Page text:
Fragments. The bomb in the marketplace bears an American stamp. The burqa is shredded, and not just the face but the brain and the bones are exposed. Please don’t let it be her, they pray. Not my daughter. Not my sister. Not my mother. Somewhere else, a young woman prays for death as she endures the rape and the shame, and in some dark dungeon her brother stands hooded and humiliated before his tormentors. Shock and Awe! A soldier lies face down in the desert sand, his patent leather evening shoes a silent lament for the pity of war – except that there is no pity here. “Vengeance is mine”, says the Lord. But the Lord is too slow, and his ways are not our ways. “You have heard that it was said, ‘Eye for eye, and tooth for tooth’, but I tell you a body for every eye, a body for every tooth, a body for every fragment of bone.” Who gave us this creed? To the taste of ash is added the grit of sand in the mouth. If we could speak, what would we say?
But we did speak. February 15, 2003. The whole world comes out onto the streets in wave after wave with the rising of the sun. From Fiji to Frankfurt, from Manila to Madrid, from Jakarta to Johannesburg, from Wellington to Washington, from Rome to Rio de Janeiro, from Budapest to Buenos Aires, from Tokyo to Tel Aviv, from Adelaide to Athens, from London to Los Angeles – only mainland China does not join in, for its people already know which side their masters are on.
This is a day like none other in history, more unique and significant surely than that other dark day. “I’d like to teach the world to sing.” We’re all singing in harmony now. Is anybody listening? There is no violence, no killing. Will the history books remember it? “Not in my name.” “No blood for oil.” There’s standing room only at Waterloo Station. A woman in a burqa stands next to a feminist with a banner showing George W. Bush’s face on one side and a naked woman on the other. “Nasty Bush”, “Nice Bush”, read the respective captions. Today, we are all sisters and brothers under the skin and the beards and the veils. At last, we are gathering the fragments, making possible a better world, showing by our example that peace is possible. “Yes, we can!”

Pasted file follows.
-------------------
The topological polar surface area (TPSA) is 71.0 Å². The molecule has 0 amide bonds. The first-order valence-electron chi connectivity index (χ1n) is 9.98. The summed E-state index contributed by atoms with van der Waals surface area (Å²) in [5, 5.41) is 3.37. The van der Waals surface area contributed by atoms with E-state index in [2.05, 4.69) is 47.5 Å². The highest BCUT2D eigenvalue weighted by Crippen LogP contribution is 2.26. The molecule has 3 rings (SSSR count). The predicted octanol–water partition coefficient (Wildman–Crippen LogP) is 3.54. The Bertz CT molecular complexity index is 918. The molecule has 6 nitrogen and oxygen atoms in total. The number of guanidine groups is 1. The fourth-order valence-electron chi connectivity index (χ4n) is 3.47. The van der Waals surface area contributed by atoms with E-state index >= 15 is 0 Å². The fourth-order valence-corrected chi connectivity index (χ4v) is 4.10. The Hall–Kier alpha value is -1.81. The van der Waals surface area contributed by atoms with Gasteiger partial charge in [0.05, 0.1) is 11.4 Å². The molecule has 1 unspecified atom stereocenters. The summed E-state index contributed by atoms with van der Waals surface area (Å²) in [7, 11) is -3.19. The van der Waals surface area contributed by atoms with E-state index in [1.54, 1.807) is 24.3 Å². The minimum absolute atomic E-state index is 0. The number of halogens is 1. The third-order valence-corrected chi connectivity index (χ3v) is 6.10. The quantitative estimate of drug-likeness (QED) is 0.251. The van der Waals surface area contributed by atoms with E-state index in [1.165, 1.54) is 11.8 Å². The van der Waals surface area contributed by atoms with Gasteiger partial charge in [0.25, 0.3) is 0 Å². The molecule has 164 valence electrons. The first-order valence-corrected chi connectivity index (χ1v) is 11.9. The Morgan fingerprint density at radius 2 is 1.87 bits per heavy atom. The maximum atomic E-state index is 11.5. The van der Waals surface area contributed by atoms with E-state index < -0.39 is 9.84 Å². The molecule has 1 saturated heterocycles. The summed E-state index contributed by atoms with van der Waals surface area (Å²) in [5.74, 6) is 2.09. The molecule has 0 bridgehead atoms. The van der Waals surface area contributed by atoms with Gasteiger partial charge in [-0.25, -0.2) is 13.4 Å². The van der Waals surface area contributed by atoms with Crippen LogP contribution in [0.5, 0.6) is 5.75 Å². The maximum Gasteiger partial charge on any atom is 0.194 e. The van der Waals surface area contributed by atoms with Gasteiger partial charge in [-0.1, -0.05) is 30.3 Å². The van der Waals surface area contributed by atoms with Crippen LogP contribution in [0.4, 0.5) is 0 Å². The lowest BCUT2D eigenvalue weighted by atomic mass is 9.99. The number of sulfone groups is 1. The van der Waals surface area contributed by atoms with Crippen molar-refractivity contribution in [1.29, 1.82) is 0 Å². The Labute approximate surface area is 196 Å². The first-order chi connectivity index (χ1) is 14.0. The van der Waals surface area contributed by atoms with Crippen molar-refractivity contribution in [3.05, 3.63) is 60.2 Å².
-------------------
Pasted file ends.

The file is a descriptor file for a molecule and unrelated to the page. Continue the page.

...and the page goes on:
But no, we couldn’t. Tony Blair told us we were fortunate to live in a country in which we were free to demonstrate. It sounded like a threat. Then he turned his back, and the slaughter continued. He said that history would be his judge. He did not invoke God to be on his side. He didn’t do God then. That came later.
Turn off the news. This is too much. What can we do? We, the free, are trapped. We, the citizens, are powerless. We, the people, are ignored. Let’s change the channel and try not to think about it. After all, what do we know? Top Gear! That’s better. Pass the Chardonnay, and whatever you do, don’t mention the war.
Out of sight but never entirely out of mind, the demons cavort and we cannot forget the smoke and the ash. On blue summer days, beyond the rustle of the breeze in the apple trees, beyond the lazy drone of the honey bees and the murmur of the snow white turtle doves, we wish we didn’t hear the sound of mothers weeping for their children and refusing to be comforted, because their children are no more.
“To know, and yet how not to know, that is the greatest puzzle of all.”
What must we do to gather in the fragments, to tend the remains of the human both living and dead? What must we do to find a more hopeful world in which these dry bones might live? Let’s move them gently into the sun, and keep a Saturday vigil outside their unmarked tombs.
 Rowan Williams, Writing in the Dust (London: Hodder and Stoughton, 2002), p. 78.  Jonathan Safran Foer, Extremely Loud and Incredibly Close (New York: Houghton Mifflin Harcourt, 2005), p. 113.  Siri Hustvedt, What I Loved, London: Hodder and Stoughton, 2003, p. 210. Slavov Žižek, How to Read Lacan. London: Granta Books, 2006, p. 52.  Slavov Žižek, ‘Welcome to the Desert of the Real’, 15 September 2001 at http://web.mit.edu/cms/reconstructions/interpretations/desertreal.html (accessed 21 July 2011).  Slavov Žižek, ‘The Superego and the Act’, August 1999 at http://www.egs.edu/faculty/slavoj-zizek/articles/the-superego-and-the-act/ (accessed 21 July 2011).  Foer, Extremely Close and Incredibly Loud, p. 244.